By the middle of January 1994, the culprit had been pinpointed: Smith, a weapons expert from Rex, Ga., serving in the 27th Field Artillery Regiment at Babenhausen. The identification was kept secret as Wiesbaden scientists proceeded with further tests and police investigators searched for corroborative evidence.

Most of those who had given blood samples were U.S. soldiers living in or near the Babenhausen housing area. The troops were told their participation was voluntary; those who gave specimens signed consent forms.

According to an Army spokeswoman in Heidelberg, "120 soldiers declined to comply and no action was taken against those who refused to give blood. Only the investigators are aware of those who refused and that information was not given to the soldiers' commanders."

Cohen, the defense counsel, contends the Army is being disingenuous. "Procedures used by the military in obtaining consent to draw blood from Smith and more than 1,000 other people were Orwellian," Cohen said. "You had units that were directed to go to the police station. Fingerprints were taken from the soldiers, other information was taken and then they were placed in a position of being asked to cooperate by giving a blood sample.

"You can see the possibility of law enforcement agents in the United States rounding up a town, marching the citizens to a police station and asking everybody if they're willing to give a blood sample," Cohen added. "The specter is horrifying."

Army officials declined to make investigators or prosecutors available for interviews. An Army spokesman at the Pentagon said, "There were 1,800 or so who gave samples and 120 who refused. That doesn't sound like coercion to me."

Asked whether a bank of DNA specimens from service members being assembled at the Armed Forces Institute of Pathology in Washington could be used for investigative purposes, the Pentagon spokesman said, "Right now, the only use of that DNA repository is for human remains identification." The Wiesbaden lab continued to analyze Smith's DNA against that found on Elora's body, methodically plodding through a total of six systems until the statistical odds were 500,000 to 1 against anyone other than Smith being the culprit, Schneider said. Eventually all 1,900 blood specimens were examined. Last May 18, Wiesbaden police brought Smith in for questioning in the presence of an Army intelligence officer, according to Cohen. Smith said he had begun drinking beer and hard liquor at 5 p.m. the evening of the crime and that he remembered nothing about his whereabouts that night. Shown photographs of the crime scene and confronted with the DNA evidence, he admitted to "flashes" of memory that placed him at the scene, Cohen added.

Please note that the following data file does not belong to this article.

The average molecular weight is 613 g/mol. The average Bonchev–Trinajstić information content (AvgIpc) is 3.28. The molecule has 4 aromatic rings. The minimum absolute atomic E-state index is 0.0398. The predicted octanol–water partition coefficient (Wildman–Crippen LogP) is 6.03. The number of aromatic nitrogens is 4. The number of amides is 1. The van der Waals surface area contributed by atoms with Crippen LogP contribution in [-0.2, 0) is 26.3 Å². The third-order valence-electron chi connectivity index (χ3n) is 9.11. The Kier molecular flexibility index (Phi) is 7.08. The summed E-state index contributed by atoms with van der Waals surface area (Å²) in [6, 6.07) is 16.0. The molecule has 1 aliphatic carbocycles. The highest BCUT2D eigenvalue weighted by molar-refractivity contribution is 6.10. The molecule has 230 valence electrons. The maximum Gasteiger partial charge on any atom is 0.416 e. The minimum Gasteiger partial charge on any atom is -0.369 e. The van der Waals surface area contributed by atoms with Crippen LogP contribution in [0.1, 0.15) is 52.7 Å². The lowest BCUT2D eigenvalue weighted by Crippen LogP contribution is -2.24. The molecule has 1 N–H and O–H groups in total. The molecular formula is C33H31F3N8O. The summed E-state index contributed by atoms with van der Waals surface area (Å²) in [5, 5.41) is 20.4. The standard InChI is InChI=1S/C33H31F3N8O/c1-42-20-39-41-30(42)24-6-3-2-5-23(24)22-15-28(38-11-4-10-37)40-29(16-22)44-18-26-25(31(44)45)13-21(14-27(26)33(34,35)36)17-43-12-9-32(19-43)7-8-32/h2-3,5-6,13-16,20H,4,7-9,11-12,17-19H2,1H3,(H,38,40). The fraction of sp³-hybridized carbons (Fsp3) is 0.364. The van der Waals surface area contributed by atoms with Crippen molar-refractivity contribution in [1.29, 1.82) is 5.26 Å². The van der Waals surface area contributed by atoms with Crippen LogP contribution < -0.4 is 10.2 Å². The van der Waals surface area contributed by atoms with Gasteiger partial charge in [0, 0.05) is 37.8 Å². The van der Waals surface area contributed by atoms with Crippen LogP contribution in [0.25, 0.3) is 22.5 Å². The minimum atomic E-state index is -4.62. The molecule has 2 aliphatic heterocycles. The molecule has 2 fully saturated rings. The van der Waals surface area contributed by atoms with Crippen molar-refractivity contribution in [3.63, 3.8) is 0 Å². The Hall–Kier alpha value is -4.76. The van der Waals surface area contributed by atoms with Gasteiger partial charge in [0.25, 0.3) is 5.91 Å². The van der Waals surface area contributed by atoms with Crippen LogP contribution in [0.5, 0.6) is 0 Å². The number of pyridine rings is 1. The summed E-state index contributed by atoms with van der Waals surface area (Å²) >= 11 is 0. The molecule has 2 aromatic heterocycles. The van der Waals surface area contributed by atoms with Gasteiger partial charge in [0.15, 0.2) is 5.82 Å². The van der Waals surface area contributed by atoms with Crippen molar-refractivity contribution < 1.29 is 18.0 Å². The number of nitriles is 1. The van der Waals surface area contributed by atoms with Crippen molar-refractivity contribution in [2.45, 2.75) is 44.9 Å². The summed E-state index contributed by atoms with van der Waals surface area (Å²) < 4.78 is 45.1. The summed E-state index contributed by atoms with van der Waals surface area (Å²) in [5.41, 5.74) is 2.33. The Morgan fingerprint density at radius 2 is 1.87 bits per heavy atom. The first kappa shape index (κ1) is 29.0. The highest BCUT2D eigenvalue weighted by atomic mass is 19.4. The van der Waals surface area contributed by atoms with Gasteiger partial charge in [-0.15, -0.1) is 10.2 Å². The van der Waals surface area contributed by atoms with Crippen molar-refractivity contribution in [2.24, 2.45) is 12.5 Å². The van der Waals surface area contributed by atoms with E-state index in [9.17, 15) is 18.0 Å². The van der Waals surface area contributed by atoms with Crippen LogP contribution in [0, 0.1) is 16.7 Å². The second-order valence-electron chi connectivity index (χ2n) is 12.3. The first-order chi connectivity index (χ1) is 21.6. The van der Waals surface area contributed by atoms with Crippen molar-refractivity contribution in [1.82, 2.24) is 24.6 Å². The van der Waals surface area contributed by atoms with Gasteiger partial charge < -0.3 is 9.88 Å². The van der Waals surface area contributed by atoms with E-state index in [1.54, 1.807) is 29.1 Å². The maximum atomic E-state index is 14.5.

Having narrowed the search to a single suspect through the DNA results, investigators were able to match fibers from a sweatshirt Smith owned to fibers found on Elora's bedding and nightclothes. The case was made. Smith was charged.

The young soldier was flown to Washington and for two months subjected to an intense psychological examination at Walter Reed Army Medical Center. The tests and a probe into Smith's past, according to German and American sources, turned up no evidence of sexual deviancy, no history of violence, no latent psychological dysfunction. Investigators also concluded that Smith did not know the McKemys and was unfamiliar with their housing area.

"In all cases where we have an apparently law-abiding person who commits a bizarre crime, we go into the background and we find something strange -- the guy's a loner, or he has substantial problems with his parents, or he has problems with women," Cohen said. "But none of these things surfaced in this case."

By October, the Army made plans to court-martial Smith in the United States for capital murder. In an effort to block Smith's possible execution, the state of Hesse publicly asked the Army to waive jurisdiction in the case to permit a trial in German courts. In early December, the Army commander in Europe, Gen. David M. Maddox, rejected the German request.

The defense team contemplated whether to cut a deal or proceed with a court-martial, gambling that the DNA evidence could be suppressed as improperly obtained.

On Dec. 13, with Smith's concurrence, his lawyers offered to plead guilty in exchange for life imprisonment. On Dec. 19, the Army staff judge advocate accepted the deal.

That afternoon, Col. Craig S. Schwender, an Army judge, sentenced Smith to life in prison at Fort Leavenworth, Kan.

Smith told the court that he could remember nothing except drinking at the Babenhausen enlisted soldiers' club the evening of the murder, but that the evidence convinced him he had killed Elora.

Smith's parents, sitting in the courtroom, wept throughout the four-hour proceeding.

Penny McKemy, clutching one of her daughter's favorite dolls, told the judge she had suffered four miscarriages before conceiving her "miracle baby" and doctors had told her she would never have another child.

"Oh, God," she sobbed, "I still don't understand."

Special correspondent Petra Krischok contributed to this report.